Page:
Just because I am not in a relationship does not mean I am alone – I have great friends and an amazing family and I genuinely enjoy spending some time on my own. I don’t want to force myself to go on an awkward date with some guy from tinder when I could be having a cocktail night with my friends or a movie night in my jammies.

I’m not saying for a minute that people should stay single forever or that my only dream in life is to spend every night for the rest of my life watching eastenders with my mum. It’s about respecting yourself enough to wait for someone who you like and who treats you well. It’s about realising that you are fine the way you are and you do not need someone to make you complete. It’s learning to love yourself first and foremost and if that means spending valentines night watching eastenders with your mum or watching funny cat videos online then do that!

One day you may well find yourself surrounded by a spouse and three kids. You might spend next year in a fancy restaurant with a Brad Pitt impersonator. You might not. But respect yourself and be kind to yourself – whatever your situation this valentine’s day!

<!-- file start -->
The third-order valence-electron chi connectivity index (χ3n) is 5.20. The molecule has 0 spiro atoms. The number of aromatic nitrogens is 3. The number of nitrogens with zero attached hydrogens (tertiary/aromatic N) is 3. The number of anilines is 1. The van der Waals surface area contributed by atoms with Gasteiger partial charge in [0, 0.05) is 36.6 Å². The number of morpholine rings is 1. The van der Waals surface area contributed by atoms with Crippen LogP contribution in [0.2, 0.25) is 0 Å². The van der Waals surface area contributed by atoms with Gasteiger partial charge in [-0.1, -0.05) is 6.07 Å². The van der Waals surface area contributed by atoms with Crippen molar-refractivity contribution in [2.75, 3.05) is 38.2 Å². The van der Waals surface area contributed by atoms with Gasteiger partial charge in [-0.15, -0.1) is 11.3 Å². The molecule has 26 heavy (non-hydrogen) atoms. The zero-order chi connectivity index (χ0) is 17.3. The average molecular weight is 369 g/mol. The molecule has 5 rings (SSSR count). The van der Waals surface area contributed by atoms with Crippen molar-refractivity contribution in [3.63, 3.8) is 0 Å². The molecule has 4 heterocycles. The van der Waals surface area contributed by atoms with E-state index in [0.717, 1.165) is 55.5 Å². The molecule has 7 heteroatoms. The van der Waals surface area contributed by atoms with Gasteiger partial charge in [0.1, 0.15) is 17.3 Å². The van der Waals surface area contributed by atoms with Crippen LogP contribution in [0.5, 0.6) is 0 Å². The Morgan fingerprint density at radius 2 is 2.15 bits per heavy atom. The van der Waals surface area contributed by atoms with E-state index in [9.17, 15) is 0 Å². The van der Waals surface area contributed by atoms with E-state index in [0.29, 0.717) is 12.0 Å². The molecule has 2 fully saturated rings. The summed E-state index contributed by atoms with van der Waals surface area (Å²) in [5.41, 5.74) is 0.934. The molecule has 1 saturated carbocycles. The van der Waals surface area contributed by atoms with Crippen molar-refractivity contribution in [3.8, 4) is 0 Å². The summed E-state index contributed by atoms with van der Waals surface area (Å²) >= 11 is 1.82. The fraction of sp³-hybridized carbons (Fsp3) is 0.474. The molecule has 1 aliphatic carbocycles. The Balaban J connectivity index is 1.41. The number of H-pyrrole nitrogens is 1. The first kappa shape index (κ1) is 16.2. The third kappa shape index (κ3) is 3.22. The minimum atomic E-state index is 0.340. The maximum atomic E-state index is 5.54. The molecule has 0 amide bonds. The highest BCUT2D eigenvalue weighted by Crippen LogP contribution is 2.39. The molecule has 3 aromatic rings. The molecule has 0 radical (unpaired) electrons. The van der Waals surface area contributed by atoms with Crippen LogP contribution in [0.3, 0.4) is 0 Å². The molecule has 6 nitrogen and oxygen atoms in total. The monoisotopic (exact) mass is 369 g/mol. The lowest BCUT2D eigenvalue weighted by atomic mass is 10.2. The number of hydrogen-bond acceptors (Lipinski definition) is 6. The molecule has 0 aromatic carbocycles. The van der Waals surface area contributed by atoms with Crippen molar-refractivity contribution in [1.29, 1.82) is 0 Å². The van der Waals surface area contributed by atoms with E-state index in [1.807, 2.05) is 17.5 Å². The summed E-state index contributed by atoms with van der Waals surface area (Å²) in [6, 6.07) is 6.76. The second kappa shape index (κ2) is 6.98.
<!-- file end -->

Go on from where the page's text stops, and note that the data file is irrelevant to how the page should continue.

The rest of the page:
Random acts of kindness week :12th-18th February

What is a random act of kindness? It’s literally what it says on the tin – doing something kind for someone whether you know them or not for absolutely no reason! However big or small the idea is just to bring a bit of sunshine to someone’s day and I really think it works. The power of kindness is often underestimated but it can make a massive difference. A small gesture might not change someone’s life or fix their problems but it can make them smile even for just a minute and that should be enough reason to go for it!

I don’t come from a particularly touchy-feely family but we’ve always been pretty good at RAOK – surprise flowers, a nice dinner, my dad even tried to learn how to crimp hair once (who knew you could crimp a fringe!?). I feel lucky to have learned this from a young age because it comes naturally to me now and I genuinely enjoy doing it. Making someone smile is one of the best feelings in the world.

During my time spent in hospital I was on the receiving end of many, very appreciated, acts of kindness – a letter slid under my bedroom door, a magazine brought in when I wasn’t allowed out and even just someone trying to make me laugh when I felt crap. These gestures would really make me whole day when I was feeling low and I still have a lot of the bits and bobs I’ve been given. Sometimes it seems the people most likely to perform RAOK are people who have at some point really needed some kindness themselves.